Where’s my refund? You’re not alone in wondering; the IRS site for checking on refunds cautions that heavy use may limit its availability.
Tax season has had an unusual start. Very few returns were accepted prior to Jan. 30. Returns requiring a depreciation form were not accepted until Feb. 11. Returns claiming educational credits were delayed until Feb. 14. Residential Energy credits and Adoption Credit returns weren’t accepted until March.
Whether you’ve just gotten your first W-2 or have been filing for years, there are a few questions everyone asks.
Why did I get this “Important Tax Form”?
Every tax form you receive has also been sent to the IRS. Some forms, like W-2s and 1099s, list income you need to report. Forms starting with “1098” or “5498” often list potential deductions.
The Federal Tax Code and the impact of the fiscal cliff received most of the publicity recently. But Maine also has changes affecting your take home pay and 2012 tax preparation. Some of these changes affect everyone having taxes withheld. Others affect fewer filers, but can have a big impact on their Maine taxes.
Negotiations for the “fiscal tax cliff” concern mostly 2013 tax rates, deductions and credits. But there are several stumbling blocks ahead affecting 2012 taxes; the taxes to be filed starting in January.
Many tax benefits gradually fadeout over as income increases. But not all: Tax cliffs have a hard and fast line where $1 more in income can cost far more in tax benefits. Don’t believe me? Check out these three tax cliffs.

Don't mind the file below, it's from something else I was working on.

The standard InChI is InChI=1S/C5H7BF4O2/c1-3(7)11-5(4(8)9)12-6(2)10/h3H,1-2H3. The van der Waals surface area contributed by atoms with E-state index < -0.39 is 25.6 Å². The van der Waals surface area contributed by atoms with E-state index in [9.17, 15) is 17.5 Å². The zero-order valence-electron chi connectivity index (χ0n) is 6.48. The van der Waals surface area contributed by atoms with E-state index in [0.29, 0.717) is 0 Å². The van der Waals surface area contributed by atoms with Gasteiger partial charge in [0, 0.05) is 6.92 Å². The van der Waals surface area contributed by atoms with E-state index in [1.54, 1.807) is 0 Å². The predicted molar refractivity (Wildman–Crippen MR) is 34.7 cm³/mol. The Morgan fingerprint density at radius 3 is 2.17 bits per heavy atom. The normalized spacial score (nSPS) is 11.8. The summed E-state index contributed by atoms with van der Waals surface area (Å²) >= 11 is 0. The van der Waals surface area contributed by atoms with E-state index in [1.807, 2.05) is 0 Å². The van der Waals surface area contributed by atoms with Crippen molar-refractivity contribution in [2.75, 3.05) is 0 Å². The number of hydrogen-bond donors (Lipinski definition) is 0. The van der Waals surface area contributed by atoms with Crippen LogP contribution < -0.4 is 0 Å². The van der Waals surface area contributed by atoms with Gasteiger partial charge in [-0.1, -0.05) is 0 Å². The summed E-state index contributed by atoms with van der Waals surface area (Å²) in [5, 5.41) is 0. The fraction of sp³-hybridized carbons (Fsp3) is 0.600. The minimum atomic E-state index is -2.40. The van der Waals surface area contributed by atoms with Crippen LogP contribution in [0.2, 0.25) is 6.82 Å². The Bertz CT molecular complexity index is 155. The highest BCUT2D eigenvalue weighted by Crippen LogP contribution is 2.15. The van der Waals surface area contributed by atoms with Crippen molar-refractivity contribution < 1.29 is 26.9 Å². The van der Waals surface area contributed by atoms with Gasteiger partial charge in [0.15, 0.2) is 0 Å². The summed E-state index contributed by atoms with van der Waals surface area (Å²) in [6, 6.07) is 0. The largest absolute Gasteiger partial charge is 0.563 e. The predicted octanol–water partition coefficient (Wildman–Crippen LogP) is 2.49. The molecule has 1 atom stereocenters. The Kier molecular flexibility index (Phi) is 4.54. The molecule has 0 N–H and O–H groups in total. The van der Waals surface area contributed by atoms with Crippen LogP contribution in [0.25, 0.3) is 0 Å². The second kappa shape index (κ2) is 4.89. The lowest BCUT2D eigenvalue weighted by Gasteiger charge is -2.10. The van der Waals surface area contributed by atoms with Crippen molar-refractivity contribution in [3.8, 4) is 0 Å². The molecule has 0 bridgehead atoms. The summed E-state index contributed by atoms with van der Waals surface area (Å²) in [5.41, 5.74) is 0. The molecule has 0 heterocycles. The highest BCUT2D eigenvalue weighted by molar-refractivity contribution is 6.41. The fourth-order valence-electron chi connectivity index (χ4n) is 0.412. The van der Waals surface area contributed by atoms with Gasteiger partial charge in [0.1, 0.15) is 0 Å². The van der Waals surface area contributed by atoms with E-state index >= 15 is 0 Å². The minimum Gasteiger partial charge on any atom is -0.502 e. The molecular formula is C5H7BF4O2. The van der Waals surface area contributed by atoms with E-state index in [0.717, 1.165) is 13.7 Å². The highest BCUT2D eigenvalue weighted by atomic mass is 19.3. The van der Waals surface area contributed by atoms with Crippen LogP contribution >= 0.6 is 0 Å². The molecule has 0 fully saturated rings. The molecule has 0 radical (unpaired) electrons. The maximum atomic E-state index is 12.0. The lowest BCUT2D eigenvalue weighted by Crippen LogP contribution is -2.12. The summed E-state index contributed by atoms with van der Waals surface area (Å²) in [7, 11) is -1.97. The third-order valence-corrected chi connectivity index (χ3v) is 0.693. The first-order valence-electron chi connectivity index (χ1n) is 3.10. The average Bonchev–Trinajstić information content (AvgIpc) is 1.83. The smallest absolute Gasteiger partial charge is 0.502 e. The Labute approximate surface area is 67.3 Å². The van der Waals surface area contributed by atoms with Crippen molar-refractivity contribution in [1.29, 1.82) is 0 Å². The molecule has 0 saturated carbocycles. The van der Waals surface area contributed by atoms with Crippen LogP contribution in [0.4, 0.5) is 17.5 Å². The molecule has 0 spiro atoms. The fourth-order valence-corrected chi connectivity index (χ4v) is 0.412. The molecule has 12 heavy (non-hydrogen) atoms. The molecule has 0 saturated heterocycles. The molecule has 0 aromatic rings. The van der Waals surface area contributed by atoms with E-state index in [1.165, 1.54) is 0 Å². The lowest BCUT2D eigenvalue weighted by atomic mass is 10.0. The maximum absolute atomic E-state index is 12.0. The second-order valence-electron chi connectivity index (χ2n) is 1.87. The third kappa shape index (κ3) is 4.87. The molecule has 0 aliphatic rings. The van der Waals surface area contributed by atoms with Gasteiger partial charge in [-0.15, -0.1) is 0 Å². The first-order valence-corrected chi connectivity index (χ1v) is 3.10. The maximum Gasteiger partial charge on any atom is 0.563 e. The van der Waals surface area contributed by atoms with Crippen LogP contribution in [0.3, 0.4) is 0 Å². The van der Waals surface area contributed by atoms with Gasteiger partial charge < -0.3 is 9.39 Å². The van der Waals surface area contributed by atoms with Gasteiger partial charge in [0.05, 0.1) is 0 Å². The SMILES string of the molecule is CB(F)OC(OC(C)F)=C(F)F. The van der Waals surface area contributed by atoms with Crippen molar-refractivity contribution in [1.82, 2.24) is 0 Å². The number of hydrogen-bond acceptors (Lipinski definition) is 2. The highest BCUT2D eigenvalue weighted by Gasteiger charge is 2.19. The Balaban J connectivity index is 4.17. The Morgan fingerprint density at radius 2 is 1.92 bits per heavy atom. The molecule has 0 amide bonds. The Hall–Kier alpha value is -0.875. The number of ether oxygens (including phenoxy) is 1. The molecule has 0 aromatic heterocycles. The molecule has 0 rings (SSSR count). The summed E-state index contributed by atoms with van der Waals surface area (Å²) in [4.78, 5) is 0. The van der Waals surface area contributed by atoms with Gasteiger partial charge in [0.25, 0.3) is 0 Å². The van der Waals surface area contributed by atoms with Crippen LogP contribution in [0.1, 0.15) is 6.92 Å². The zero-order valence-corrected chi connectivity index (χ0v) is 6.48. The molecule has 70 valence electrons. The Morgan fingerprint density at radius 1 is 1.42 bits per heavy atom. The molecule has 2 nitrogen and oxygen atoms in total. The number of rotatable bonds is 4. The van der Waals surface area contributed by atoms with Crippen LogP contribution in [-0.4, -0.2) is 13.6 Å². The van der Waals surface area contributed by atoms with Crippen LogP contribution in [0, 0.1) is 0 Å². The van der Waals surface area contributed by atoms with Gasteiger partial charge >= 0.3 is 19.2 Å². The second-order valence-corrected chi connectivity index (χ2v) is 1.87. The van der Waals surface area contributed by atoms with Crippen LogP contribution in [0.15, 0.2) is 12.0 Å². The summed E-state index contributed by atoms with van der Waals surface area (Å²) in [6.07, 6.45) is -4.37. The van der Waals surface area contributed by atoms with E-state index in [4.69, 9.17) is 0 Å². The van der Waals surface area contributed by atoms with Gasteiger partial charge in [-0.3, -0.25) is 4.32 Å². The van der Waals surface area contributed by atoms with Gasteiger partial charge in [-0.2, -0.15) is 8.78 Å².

Earned Income Credit and Investment Income: Threshold not to pass: $3,200 in investment income. Benefit at risk: from $2 to $5,891. Earned income credit is a reward for working and is figured on four criteria: Adjusted Gross Income, Earned Income, Marital Status and Qualified Children. The credit is not a set amount; it varies from as little as $2 to as much as $5,891. But all along the range, if your investment income exceeds the cap ($3,200 in 2012) you’re no longer eligible. Investment income can come from interest, dividends, sales of stocks, redeeming savings bonds AND rental property.
Here’s a story that might make you feel better if you weren’t one of the 10,000 Mainers receiving a rebate under the Affordable Care Act. Turns out, in some cases the rebates will be taxable.
Why might these refunds be considered taxable? If you are refunded an expense you deducted in a prior year, then the refund can be taxable. This is most commonly seen in state tax refunds. If you deduct state income taxes on your federal return and receive a refund from the state, that refund may be taxable in the tax year it is received. The taxable amount is never in excess of the amount which provided you with a tax savings. As an example, an individual with only one deduction has $6,700 in state taxes withheld in 2011. On her federal tax return, she itemizes state taxes withheld as shown on her W-2. But in this example, she owes $0 to the state, so in 2012 she gets all $6,700 back. The $6,700 is not all taxable, only $1,000, which is the difference between what she’d itemized that year and the standard deduction for 2011: $5,700.